The Morning Report
San Diego news and info
you need to take on the day.
Monday, October 10, 2005 | For decades now a nondescript, rundown building has hunkered at the corner of University Avenue and 29th Street in North Park, shuttered and all but forgotten. Passing by its peeling façade and cracked windows, one would hardly imagine that it was once the jewel in the crown of the Fox theater chain, a movie palace where vaudeville acts and live music entertained San Diegans of all ages in a lavish setting.
The story of the North Park Theatre is a long and colorful one, but unlike many that begin with glory and drift into neglect, it has a happy ending. On Oct. 14, 2005, a magnificent new red curtain will rise on the stage of the Stephen and Mary Birch North Park Theatre for the first live performance it has seen in 30 years – opening night of Lyric Opera San Diego’s production of “The Mikado.” At the end of the show, a glittering audience of patrons, press and VIPs will applaud the performance and then raise their glasses to the rebirth of this glorious venue, and a giant step in the history of Lyric Opera San Diego.
This city badly needs a feel-good story this year, and if I say so myself, the rebirth of the Stephen and Mary Birch North Park Theatre is an excellent candidate. The city has needed an urban theatre of this size for some time. Talk about your win-win-win-win-win situation! The theatre is brought back to life, the community gets a beautiful mid-size performing arts venue, the neighborhood’s revitalization effort gets a huge boost, and performing arts organizations of all sizes get an affordable state-of-the-art performance venue. Finally, Lyric Opera San Diego becomes one of only twelve opera companies in the entire country – and the only one in California – to own or operate its own venue, which will greatly expand our ability to produce the accessible, affordable, yet high-quality shows we’ve been performing in San Diego for 25 successful years.
The Stephen and Mary Birch North Park Theatre is truly a theatre for all of San Diego, located in the heart of uptown and near several major freeways, within a half hour’s drive from North County and the South Bay. It now seats 740 and is the only theatre of its size in San Diego to feature a proscenium arch stage, a full-sized moveable orchestra pit and fly space above the stage. It’s also been made fully ADA compliant, and we’ve added washrooms (more stalls than the Old Globe!), expanded the lobby area, and installed state-of-the-art lighting and sound.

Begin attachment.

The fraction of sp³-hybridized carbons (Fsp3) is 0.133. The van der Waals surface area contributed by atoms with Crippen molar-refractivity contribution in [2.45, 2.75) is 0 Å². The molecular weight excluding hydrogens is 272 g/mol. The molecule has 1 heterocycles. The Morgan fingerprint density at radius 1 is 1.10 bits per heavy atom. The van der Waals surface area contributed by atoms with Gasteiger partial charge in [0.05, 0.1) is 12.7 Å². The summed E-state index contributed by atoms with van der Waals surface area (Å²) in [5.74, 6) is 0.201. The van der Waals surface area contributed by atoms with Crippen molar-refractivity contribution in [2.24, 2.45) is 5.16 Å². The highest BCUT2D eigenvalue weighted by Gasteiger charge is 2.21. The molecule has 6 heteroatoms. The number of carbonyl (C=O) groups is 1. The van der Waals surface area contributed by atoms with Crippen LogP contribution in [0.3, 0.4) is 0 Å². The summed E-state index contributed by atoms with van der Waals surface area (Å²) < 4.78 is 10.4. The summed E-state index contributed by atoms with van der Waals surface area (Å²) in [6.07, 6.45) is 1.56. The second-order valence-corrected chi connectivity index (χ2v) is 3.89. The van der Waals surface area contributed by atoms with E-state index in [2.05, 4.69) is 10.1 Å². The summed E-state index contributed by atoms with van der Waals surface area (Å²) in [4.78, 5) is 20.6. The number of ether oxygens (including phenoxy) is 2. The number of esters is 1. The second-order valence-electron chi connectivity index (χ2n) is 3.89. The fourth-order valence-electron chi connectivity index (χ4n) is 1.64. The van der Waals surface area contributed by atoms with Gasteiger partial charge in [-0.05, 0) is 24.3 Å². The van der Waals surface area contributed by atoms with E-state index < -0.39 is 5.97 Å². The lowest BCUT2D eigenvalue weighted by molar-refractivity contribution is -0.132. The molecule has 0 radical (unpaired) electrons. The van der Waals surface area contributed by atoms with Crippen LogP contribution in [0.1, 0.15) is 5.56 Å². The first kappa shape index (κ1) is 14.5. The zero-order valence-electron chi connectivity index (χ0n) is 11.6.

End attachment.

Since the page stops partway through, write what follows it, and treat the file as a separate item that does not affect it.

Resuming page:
At the same time, we’ve done our best to restore as much of the original look and feel of the theatre as possible. This entailed a great deal of research, such as computerized color matching to identify the original colors used in the décor, and tracking down the original manufacturer of Mexican-style tile that trims the exterior of the building and some of the interior doorways. We found the original 1928 pipe organ, the last theater organ ever built by Wurlitzer, intact in a private home in Chula Vista. A separate fund-raising effort will be launched after the theatre’s opening to re-install it inside.
In addition to our four productions in fall 2005 and spring 2006, Lyric Opera is busy signing rental contracts with a variety of other performing arts organizations – ten so far, from St. Augustine high school to La Jolla Music Society – to fill the theatre the rest of the year. Generous donors have helped make this dream a reality, and the closer we get to our fund-raising goal, the more we are able to keep rental rates low. In addition to the $1 million gift that secured the Stephen and Mary Birch Foundation naming rights to the theatre, major donations have come from the city of San Diego’s Redevelopment Agency, local arts supporters Dr. Merle and Teresa Fischlowitz, developer Bud Fischer and his wife Esther, the San Diego County Board of Supervisors, and The San Diego Foundation. A recent, anonymous gift of another $1 million has brought Lyric Opera’s fund-raising campaign to more than $7 million out of our total goal of $8 million. The city of San Diego is also building a 400-space parking structure across the street from the theatre.
Lyric Opera’s artistic director, J. Sherwood Montgomery, grew up in North Park, and as a child he used to dream of performing on this very stage. He and I are eager to expand Lyric Opera’s season and productions to take advantage of the new space. For the moment we are taking small steps, extending the run of the most popular shows and bringing in larger productions we were unable to present in our old, cramped venue. But we have great plans, now that we occupy a theatre that matches our vision and the talent we’ve been nurturing in young artists over the years. I hope you’ll all join us at one of our shows this season, to witness this magical venue in its full glory.
Lyric Opera San Diego opens the 2005-06 season with “The Mikado,” Oct. 14-30, 2005. In November, soprano Andrea Huber makes her U.S. debut in the title role of Kalman’s “Countess Maritza” (Nov. 11-20). Feb. 10-19, 2006 sees mezzo-soprano Priti Gandhi fresh from her Paris Opera debut, leading Rossini’s “Cinderella,” and from March 17-April 2, Ronald Banks sings the title role in “The King and I” in the company’s first-ever production of that Rodgers and Hammerstein classic. All performances are in English.
For more information or tickets, please call Lyric Opera San Diego, (619) 239-8836 or visit
Leon Natker is the general director of the Lyric Opera San Diego.